A Little Place Called South Dakota

8 of the Country’s Best Riding Roads Are All Hiding in One Place


August 23, 2017 Cars By Photo by Sam Bendall

The Sturgis Motorcycle Rally in Sturgis, South Dakota, is one of the largest motorcycle gatherings of the year. It’s filled with countless Harley-Davidsons, tricked-out baggers, and a cacophony of colorful personalities. But even if the Harley crowd really isn’t your scene, go anyway. Rent a bike and get lost on any road in almost any direction — you won’t be disappointed.

The western section of South Dakota is home to the Black Hills National Park and Custer State Park. Every highway is a pristine, paved slice of perfection, home to every kind of riding one could expect and speckled around these roads is a number of spectacular must-see monuments and historical locations worth visiting without a motorcycle. But you’d be missing out on the best way to pay a visit: on two wheels, completely immersed in nature. Now, you could take a few days off to fully enjoy each one of the roads on this list, but if you’re on a time crunch and want to ride some of the best asphalt the Midwest has to offer, you can hit a few of these all in one day.

The Iron Mountain Road


Heading South from the town of Keystone, Highway 16A — or as the locals call it, Iron Mountain Road — is one of the Black Hills more technically difficult stretches of pavement. Prepare yourself for 17 miles, 314 curves, 14 switchbacks, three pigtails, three rock tunnels, and two split road sections. Speed limits along this highway are kept low to prevent accidents — but that doesn’t mean you can’t have a lot of fun going back and forth up the mountain.

Wildlife Loop Custer State Park


The Wildlife Loop in Custer State Park is an unmarked, unblemished road that cuts through rolling hills and grassland surrounded by wildflowers and sparsely spaced trees. Don’t be surprised if you come across herds of bison, deer, elk, or even coyotes along the way.

Highway 244


Highway 244 is a 10-mile road filled with scenic views and long stretches of sweeping highway. After you run the mountain roads and admire the magnificent rock formations along Needles Highway, Highway 244 leads you to Mount Rushmore.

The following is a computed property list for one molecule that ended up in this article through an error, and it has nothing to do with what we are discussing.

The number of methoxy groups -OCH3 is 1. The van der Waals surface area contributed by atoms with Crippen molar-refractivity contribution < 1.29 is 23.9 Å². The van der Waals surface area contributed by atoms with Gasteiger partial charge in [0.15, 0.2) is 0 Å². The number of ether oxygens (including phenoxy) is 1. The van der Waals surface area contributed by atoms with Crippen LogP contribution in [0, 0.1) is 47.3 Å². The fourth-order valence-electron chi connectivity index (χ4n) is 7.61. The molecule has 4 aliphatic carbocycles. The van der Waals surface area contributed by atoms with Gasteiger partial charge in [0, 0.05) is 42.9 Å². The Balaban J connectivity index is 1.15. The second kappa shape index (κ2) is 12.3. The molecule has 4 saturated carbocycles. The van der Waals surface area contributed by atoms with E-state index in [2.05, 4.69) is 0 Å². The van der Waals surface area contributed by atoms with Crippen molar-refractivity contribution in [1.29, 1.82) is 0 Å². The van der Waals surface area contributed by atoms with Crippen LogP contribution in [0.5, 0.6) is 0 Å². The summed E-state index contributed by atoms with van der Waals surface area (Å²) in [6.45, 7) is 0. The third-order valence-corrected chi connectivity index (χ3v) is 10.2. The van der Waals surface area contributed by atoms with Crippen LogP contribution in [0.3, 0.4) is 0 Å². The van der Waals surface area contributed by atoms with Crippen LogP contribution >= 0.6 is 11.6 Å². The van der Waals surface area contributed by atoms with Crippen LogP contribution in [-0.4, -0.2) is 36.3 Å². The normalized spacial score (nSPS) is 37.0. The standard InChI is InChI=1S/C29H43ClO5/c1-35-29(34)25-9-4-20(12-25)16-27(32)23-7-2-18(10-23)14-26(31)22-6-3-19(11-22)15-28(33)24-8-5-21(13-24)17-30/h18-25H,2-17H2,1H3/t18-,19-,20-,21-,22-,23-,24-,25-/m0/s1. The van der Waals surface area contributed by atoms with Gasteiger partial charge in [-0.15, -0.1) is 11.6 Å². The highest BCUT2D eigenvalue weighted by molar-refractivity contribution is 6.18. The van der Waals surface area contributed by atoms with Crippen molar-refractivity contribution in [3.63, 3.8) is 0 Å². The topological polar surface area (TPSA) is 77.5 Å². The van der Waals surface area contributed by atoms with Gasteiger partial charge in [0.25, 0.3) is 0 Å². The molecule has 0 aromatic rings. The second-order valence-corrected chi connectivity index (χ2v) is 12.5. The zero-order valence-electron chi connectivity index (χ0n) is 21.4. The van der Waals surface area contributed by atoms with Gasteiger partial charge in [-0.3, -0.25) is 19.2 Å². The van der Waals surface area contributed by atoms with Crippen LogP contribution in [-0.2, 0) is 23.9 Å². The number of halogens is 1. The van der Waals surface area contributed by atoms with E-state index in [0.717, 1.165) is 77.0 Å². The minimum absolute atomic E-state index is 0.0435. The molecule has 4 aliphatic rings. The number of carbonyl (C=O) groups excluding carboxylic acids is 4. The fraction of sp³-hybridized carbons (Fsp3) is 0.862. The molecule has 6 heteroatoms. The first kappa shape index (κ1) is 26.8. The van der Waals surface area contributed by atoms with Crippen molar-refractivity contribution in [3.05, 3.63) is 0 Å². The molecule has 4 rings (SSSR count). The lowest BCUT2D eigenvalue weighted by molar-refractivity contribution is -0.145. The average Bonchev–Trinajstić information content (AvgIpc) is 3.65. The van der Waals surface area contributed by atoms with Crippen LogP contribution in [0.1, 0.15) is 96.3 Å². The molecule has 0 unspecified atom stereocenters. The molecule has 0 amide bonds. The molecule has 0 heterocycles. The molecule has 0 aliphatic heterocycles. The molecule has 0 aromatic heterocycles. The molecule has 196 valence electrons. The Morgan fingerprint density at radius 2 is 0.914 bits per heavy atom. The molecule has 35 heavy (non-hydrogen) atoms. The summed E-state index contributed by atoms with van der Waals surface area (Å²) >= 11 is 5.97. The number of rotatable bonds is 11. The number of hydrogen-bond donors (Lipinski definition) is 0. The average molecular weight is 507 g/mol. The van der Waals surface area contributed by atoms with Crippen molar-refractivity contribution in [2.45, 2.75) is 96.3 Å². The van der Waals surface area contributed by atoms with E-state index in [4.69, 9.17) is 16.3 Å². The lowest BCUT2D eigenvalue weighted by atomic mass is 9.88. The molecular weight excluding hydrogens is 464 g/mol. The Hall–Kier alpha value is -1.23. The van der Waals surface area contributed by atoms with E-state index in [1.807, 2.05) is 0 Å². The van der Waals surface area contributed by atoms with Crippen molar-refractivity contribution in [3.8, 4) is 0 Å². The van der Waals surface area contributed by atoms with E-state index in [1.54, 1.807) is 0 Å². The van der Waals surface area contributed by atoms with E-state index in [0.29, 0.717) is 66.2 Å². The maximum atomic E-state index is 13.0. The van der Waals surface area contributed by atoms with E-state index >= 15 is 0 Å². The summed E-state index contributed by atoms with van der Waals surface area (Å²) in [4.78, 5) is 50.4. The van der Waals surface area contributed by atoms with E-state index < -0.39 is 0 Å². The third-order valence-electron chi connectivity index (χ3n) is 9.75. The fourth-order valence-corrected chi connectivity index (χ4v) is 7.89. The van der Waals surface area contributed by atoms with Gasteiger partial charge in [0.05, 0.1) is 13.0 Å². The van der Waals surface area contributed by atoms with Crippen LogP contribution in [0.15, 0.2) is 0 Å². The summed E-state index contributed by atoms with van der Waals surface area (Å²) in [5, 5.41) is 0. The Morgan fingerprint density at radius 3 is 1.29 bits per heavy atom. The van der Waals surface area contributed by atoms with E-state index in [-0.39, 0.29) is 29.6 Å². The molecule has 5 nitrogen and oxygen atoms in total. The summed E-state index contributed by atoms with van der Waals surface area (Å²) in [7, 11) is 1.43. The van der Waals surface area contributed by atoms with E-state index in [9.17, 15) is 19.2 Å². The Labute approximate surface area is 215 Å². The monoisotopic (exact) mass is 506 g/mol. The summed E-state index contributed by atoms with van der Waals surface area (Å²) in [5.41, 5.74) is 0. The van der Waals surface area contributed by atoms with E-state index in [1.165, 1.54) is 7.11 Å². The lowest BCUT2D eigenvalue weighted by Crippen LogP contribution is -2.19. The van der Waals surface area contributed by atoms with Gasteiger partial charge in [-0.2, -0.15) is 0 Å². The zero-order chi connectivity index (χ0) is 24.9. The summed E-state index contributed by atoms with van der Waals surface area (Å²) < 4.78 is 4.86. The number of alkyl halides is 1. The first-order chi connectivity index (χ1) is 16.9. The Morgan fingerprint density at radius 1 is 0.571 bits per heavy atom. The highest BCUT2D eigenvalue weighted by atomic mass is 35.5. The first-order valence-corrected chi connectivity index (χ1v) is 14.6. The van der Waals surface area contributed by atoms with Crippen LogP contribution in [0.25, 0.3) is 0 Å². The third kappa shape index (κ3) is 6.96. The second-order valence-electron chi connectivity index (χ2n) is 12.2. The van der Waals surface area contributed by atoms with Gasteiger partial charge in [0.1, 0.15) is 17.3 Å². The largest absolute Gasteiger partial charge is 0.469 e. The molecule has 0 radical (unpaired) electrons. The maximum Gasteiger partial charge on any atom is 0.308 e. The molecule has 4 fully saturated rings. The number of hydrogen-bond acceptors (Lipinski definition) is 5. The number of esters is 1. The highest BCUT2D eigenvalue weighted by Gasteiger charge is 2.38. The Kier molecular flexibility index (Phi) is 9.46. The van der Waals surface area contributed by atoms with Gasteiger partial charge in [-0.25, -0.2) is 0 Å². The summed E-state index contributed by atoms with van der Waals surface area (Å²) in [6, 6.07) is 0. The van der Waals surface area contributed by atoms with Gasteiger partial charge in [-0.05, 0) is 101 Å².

Needles Highway


Nestled between Highway 16A and Highway 244, Needles Highway is a 14-mile stretch of Highway 87 that cuts through a forest of spruce and pine, meadows of birch and aspen, and majestic granite formations known as the Cathedral Spires. Needles Highway is closed during the winter months, but during summer, spring and fall, the unmarked roadway features some of the twistiest roads you’ll find in the Black Hills.

Hill City Keystone Road


Hill City Keystone Road, formally known as Old Hill City Road, is an incredibly special stretch of asphalt that connects the town of Hill City and Keystone. The road consists of a two-lane, eight-mile road with scenic valley views and lush forests on either side. One truly iconic aspect of this road is the 13 rail crossings, and especially the Black Hills Central Railroad heritage steam locomotive that ferries tourists between Keystone and Hill City. Here you can follow the locomotive along the road — just be sure to stay ahead of it and cross the rails safely. There are no guard rails or signals to force you to stop. It really is a slice of the Old West.

Vanocker Canyon Road


Vanocker Canyon Road begins at the south end of Sturgis, just off Interstate 90, and winds southwest into the town of Nemo. For 17 miles you’ll be treated to vast open views of low lying grassland, hills filled with aspen and birch, and great views of the open sky. Vonocker Canyon will speak to your inner easy rider with continuously linked sweepers and gradual changes in elevation.

Nemo Road North Toward Deadwood


Yes, that Deadwood. After running Vanocker Canyon Road, you’ll come to Nemo Road. Head south toward Rapid City or head north and you’ll be rewarded with pavement that undulates and twists like the tail of a dragon. At the end of Nemo Road, head north on Highway 385 into the historic town of Deadwood. A once-illegal settlement from the 1870s, the town was known for its lawlessness, gambling, and violence. Today, the entire town of Deadwood is on the National Historic Register and is one of the few places you can gamble where Wyatt Earp, Calamity Jane and Wild Bill Hickok once did.

Merritt Estes Road


If you’re looking for a little shortcut from Highway 385 to Vanocker Canyon and Nemo Road, and your bike can handle a little dirt, Merritt Estes Road perfect: seven beautiful miles of the brown dusty stuff. The Black Hills National Forest and Custer State Park are just some of South Dakota’s crown jewels for motorcycling and sight seeing.

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